Mel Tomlinson and Dance Theatre of Harlem
After graduating from college Mel Tomlinson transitioned to dancing with this company thanks to Arthur Mitchell from 1974-1976 and then again from 1978-1981. Though never achieving the role of principal, Tomlinson learned a lot as a soloist, and was given many opportunities to showcase his talent. Mitchell and Tomlinson were like a father-son duo, and Tomlinson was in the company for 5 years. Tomlinson’s favorite piece performed at DTH was “Manifestations” in 1976, which was based on the story of Adam and Eve, in which Tomlinson played the snake.
Jones Haywood School of Dance and Dance Theatre of Harlem
In 1965 Arthur Mitchell taught a Ford Foundation scholarship class once every three weeks at the Jones-Haywood School of Ballet, Washington, D.C. Tuition is paid by the Ford Foundation, Mitchell’s stipend and expenses by the School of American Ballet. Private funds came from the Lena Robbins Foundation, Lincoln Kirstein, and Miles David.
Arthur Mitchell and Dance Theatre of Harlem
Arthur Mitchell was an African American dancer, choreographer, and co- founder and artistic director of the Dance Theatre of Harlem. Mitchell was sensitive to the prejudice against Black people in the world of ballet and was determined to form an all-Black ballet company. In 1968 he and Karel Shook founded an integrated school, whose associated company made its debut in 1971 in New York City and at the Spoleto Festival in Italy.
More about Dance Theatre of Harlem
In 1969, at the height of the civil rights movement, Arthur Mitchell and Karel Shook founded Dance Theatre of Harlem. Their vision remains one of the most democratic in dance.
In moments of extreme injustice and frustration the most impactful art is born. This is true of the inception of one of the most influential American ballet companies of the last five decades, Dance Theatre of Harlem.
Arthur Mitchell created the company in New York City, after making history in 1955 as the first black principal dancer at New York City Ballet. He was also the famed protégé of George Balanchine—the Russian-born dancer, choreographer and co-founder of the School of American Ballet. Mitchell’s impulse to start Dance Theatre of Harlem is said to have been spurred by the assassination of Martin Luther King Jr. on April 4, 1968.
See Timeline: 1969
The early days were humble and inclusive. Mitchell began by teaching dance in a converted garage in Harlem, leaving the doors open so passersby could see what was going on. He relaxed the dress code to encourage enrollment by young men who preferred to dance in jean shorts and T-shirts. To accommodate his growing roster of students, he eventually partnered with his former ballet master Karel Shook to help him run the school and direct what would eventually become Dance Theatre of Harlem. The company would grow to have a lasting impact on the American ballet scene and become a beacon for black dancers worldwide. It was a pioneer in the dance world, integrating stages and spreading the art of ballet through massive outreach programs at home and abroad.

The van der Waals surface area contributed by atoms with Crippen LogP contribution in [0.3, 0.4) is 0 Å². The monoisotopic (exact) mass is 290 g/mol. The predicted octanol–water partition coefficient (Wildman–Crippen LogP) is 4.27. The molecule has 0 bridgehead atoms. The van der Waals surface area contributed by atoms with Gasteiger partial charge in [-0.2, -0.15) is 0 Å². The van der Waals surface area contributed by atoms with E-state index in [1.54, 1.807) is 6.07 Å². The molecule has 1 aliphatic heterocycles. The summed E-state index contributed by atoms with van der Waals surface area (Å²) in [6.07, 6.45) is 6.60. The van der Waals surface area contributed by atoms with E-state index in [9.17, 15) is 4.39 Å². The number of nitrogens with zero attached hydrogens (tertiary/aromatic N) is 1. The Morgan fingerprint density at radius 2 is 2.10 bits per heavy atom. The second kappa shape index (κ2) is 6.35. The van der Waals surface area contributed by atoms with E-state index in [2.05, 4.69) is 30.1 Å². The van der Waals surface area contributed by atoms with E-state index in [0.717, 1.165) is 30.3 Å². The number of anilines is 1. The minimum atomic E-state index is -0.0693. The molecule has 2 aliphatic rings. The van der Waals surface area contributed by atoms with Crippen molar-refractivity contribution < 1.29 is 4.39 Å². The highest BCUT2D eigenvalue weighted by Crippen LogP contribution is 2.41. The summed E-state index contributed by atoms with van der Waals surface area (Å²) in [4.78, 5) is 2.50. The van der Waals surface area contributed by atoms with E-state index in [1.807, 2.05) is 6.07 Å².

The America into which Mitchell was born in 1934 was rife with racial division. This atmosphere dominated the dance worlds too, offering little opportunity for dancers of color to study and flourish in classical ballet. In 1971, Dance Theatre of Harlem, billed as a “neo-classical ballet company,” officially debuted at the Guggenheim Museum to great acclaim. Later the same year, Balanchine and Mitchell co-choreographed the piece Concerto for a Jazz Band and Orchestra, which offered an unprecedented collaboration coupled with a platform for the emerging Harlem-based company. After a prizewinning television special that Mitchell choreographed, Rythmetron, the company had their first full season in New York in 1974.
When Mitchell began Dance Theatre of Harlem, Balanchine gave him the rights to several ballets. This afforded Mitchell a repertoire of recognizable modern classics for his programs, which was invaluable for the fledgling company. Mitchell started Dance Theatre of Harlem with a strong base, and by 1979 it was touring internationally with a repertoire of 46 ballets. In the 1980s, the company reached the forefront of the American ballet scene by carving a niche for themselves and infusing new life into works like Firebird, Giselle, Scheherazade, Bugaku and the infamous Agon.
Through the 1990s, Dance Theatre of Harlem continued to break racial and political boundaries, to worldwide acclaim. They were the first American ballet company to perform in Russia after the fall of the Soviet Union, and in 1992, they made an international statement on their tour to South Africa at the tail end of apartheid. The company performed to a mixed crowd and brought their outreach principles to the townships, creating a dance program that still thrives today as Dancing Through Barriers. This remains an excellent example of the impact a predominantly black and brown ballet company could make on international politics, challenging antiquated racist constructs through the simple act of practicing and sharing their art.
Dance Theatre of Harlem Company in the former Soviet Union
After 25 years as a principal dancer with the company (and a 40-year international career), Virginia Johnson returned to fill Mitchell’s shoes as the company’s artistic director in 2013. Dance Theatre of Harlem went on hiatus due to financial difficulties from 2004 to 2012. Johnson has been instrumental in helping usher the company into a new era while maintaining the old legacy. Dance Theatre of Harlem is not just a ballet company or groundbreaking cultural institution, but an elegant example of what is possible when an inclusive approach to art is allowed to evolve and thrive.
Source: Dance Theatre of Harlem
Casey Monteiro, Aayushi Pramanik